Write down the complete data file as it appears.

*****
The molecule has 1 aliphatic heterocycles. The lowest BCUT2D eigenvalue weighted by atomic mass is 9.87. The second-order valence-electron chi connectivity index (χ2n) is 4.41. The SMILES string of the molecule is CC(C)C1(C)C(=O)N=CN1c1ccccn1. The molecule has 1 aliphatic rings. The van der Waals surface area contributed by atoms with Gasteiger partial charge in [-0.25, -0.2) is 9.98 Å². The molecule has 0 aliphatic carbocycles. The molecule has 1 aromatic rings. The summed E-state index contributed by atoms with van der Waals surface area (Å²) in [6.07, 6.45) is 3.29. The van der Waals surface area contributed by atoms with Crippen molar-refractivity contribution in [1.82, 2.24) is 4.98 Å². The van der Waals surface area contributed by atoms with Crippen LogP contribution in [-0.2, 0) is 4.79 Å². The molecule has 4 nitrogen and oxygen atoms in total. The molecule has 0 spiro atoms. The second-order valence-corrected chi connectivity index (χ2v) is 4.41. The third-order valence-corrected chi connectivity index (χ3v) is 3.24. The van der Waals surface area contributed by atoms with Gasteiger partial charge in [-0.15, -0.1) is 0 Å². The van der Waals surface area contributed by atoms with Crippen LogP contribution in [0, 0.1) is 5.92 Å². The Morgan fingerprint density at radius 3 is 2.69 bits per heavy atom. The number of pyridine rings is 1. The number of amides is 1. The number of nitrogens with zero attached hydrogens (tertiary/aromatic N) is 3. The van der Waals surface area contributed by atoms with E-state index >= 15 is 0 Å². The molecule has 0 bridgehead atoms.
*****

The molecule has 1 aliphatic heterocycles. The lowest BCUT2D eigenvalue weighted by atomic mass is 9.87. The second-order valence-electron chi connectivity index (χ2n) is 4.41. The SMILES string of the molecule is CC(C)C1(C)C(=O)N=CN1c1ccccn1. The molecule has 1 aliphatic rings. The van der Waals surface area contributed by atoms with Gasteiger partial charge in [-0.25, -0.2) is 9.98 Å². The molecule has 0 aliphatic carbocycles. The molecule has 1 aromatic rings. The summed E-state index contributed by atoms with van der Waals surface area (Å²) in [6.07, 6.45) is 3.29. The van der Waals surface area contributed by atoms with Crippen molar-refractivity contribution in [1.82, 2.24) is 4.98 Å². The van der Waals surface area contributed by atoms with Crippen LogP contribution in [-0.2, 0) is 4.79 Å². The molecule has 4 nitrogen and oxygen atoms in total. The molecule has 0 spiro atoms. The second-order valence-corrected chi connectivity index (χ2v) is 4.41. The third-order valence-corrected chi connectivity index (χ3v) is 3.24. The van der Waals surface area contributed by atoms with Gasteiger partial charge in [-0.15, -0.1) is 0 Å². The van der Waals surface area contributed by atoms with Crippen LogP contribution in [0, 0.1) is 5.92 Å². The Morgan fingerprint density at radius 3 is 2.69 bits per heavy atom. The number of pyridine rings is 1. The number of amides is 1. The number of nitrogens with zero attached hydrogens (tertiary/aromatic N) is 3. The van der Waals surface area contributed by atoms with E-state index >= 15 is 0 Å². The molecule has 0 bridgehead atoms.